Blackhawks and their fans deny Kings the comforts of home
BY RICK TELANDER firstname.lastname@example.org June 6, 2013 11:46PM
Chicago Blackhawks v Los Angeles Kings - Game Four
- Blackhawks one win from Stanley Cup berth after 3-2 Game 4 win
- Bickell rising, Stalberg fading for Blackhawks
- Blackhawks’ offense finally finds some room to work with
- VIDEO: Blackhawks’ Bryan Bickell on his recent scoring success
- VIDEO: Joel Quenneville on Sheldon Brookbank stepping up
- VIDEO: Joel Quenneville on playing without Duncan Keith
Updated: June 7, 2013 11:37PM
LOS ANGELES — The puck dropped for Game 4, and Duncan Keith was nowhere to be found.
But the Blackhawks opened up the ice against the hard-hitting Los Angeles Kings, their defense held strong, and they pulled off a huge come-from-behind 3-2 win against last year’s Stanley Cup champs.
With a minute to go at Staples Center, actor Will Ferrell came on the Jumbotron over center ice and screamed like the craziest of fans, ‘‘I NEED TO HEAR YOU!’’
The crowd erupted into its ‘‘Go, Kings, go!’’ chant, which was matched word-for-word by the thousands of Blackhawks fans in the arena screaming, ‘‘Go, Hawks, go!’’
The combo came out, ‘‘Glow, blah, bloke!’’ and must have inspired the visitors even more.
On-fire goaltender Corey Crawford ran out the clock against the dazed Kings and sealed the deal.
Yes, Chicago fans are everywhere. And they’ll go nuts back home when Game 5 occurs Saturday night at the United Center and the Hawks have a chance to move straight on to the Stanley Cup finals.
What will it take to get that critical fourth win?
‘‘Just play well defensively,’’ answered Hawks winger Marian Hossa, as beautiful a veteran skater as there is in the league. ‘‘Just play the checking game, because when we do that, we feel like we have the fastest players and we can take off.’’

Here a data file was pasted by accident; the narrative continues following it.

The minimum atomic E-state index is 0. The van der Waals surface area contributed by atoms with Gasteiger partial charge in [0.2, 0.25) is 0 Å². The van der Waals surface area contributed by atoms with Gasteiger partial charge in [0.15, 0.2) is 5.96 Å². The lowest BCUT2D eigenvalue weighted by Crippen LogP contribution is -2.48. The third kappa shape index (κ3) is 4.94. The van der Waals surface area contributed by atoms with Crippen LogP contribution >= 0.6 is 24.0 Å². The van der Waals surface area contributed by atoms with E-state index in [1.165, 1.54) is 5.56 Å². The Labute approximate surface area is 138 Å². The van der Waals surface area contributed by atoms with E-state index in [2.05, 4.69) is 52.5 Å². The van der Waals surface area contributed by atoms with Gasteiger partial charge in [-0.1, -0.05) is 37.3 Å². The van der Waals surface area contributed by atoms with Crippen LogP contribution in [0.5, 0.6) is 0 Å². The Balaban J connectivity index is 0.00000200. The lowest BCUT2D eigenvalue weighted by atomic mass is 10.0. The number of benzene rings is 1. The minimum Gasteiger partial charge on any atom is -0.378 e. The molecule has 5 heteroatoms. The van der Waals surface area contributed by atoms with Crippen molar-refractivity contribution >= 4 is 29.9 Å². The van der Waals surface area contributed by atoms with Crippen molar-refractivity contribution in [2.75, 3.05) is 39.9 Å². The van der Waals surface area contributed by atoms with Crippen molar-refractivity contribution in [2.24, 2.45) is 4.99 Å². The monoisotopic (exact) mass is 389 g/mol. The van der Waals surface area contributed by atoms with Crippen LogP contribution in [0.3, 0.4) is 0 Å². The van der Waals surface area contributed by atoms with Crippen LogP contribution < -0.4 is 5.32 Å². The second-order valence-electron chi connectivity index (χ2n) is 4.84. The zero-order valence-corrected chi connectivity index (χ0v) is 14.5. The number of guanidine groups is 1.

Man, can they.
Hossa sped up ice and took a lovely pass from the left side from teammate Michal Handzus early in the third period and lifted it like a laser beam over Kings goalie Jonathan Quick.
This is a place where nobody beats the Kings, remember? But the Hawks didn’t get that memo. Had they lost this game, they might have destroyed whatever momentum they had achieved in the first two wins of the series.
‘‘They say the last game is the toughest,’’ added Hossa. ‘‘When you want to close it.’’
And that sweet assist from Handzus, after Johnny Oduya stole the puck to set up the charge for that third and game-winning goal?
‘‘Ahh, that hit me right in my wheelhouse,’’ the gifted man said with a smile.
Getting hit in the wheelhouse is a good thing. Better than getting hit in the face and needing some dental adjustment and 21 stitches, as the Kings’ Jeff Carter did after Keith whacked him in Game 3. That’s why Keith wasn’t around, but Niklas Hjalmarsson and defenseman Brent Seabrook played more than 24 minutes each, and they finished a combined plus-3, meaning they done damn good.
‘‘Everybody who was chipping in, whoever was there, they are on the same page,’’ Hossa said.
That means even the much-criticized and bottled-up Patrick Kane, the little dervish who twice was crushed into the boards by Kings semi-brute Robyn Regehr, who goes 6-3, 230.
But Kane came flying from the left, tapping in the second goal of the game,while launching himself over Quick like a Frisbee.
It was great to see, proving that, as Kane had said, ‘‘I didn’t suddenly just get bad.’’
Kane flew all over, finding open spaces and, best of all, going to the net.
‘‘Their transition is where it gets really hard,’’ said Kings forward Dustin Brown. ‘‘You’re ultimately going one way and they’re going another.’’
That’s the good Blackhawks we know, the ones who have such gifted players as Jonathan Toews, Kane, Hossa, Patrick Sharp and so many others. It’s the Blackhawks that don’t get caught up in dumb fights and silly slashes. The team that coach Joel Quenneville has built to prove other teams aren’t as skilled or cohesive.
‘‘At this stage, it doesn’t matter who scores,’’ Hossa said. ‘‘You just want to win.’’
Yes, you do. A second trip to the finals in three years is the prize. Then, maybe a second trip for the Cup itself, showing up in the schools and offices and parks and bars in Chicago.
For Keith, it has to be a relief that his team won without him.
And it should be a reminder that the Hawks are deep and good. Keith isn’t a bad guy, and he immediately tried to apologize to Carter after high-sticking him. And he didn’t complain about Carter having tried to break Keith’s hand with a nasty slash to Keith’s fallen left glove only moments before the penalty.
But that was two games ago.
Now it’s full strength on the home ice coming up.
Biggest game of the year.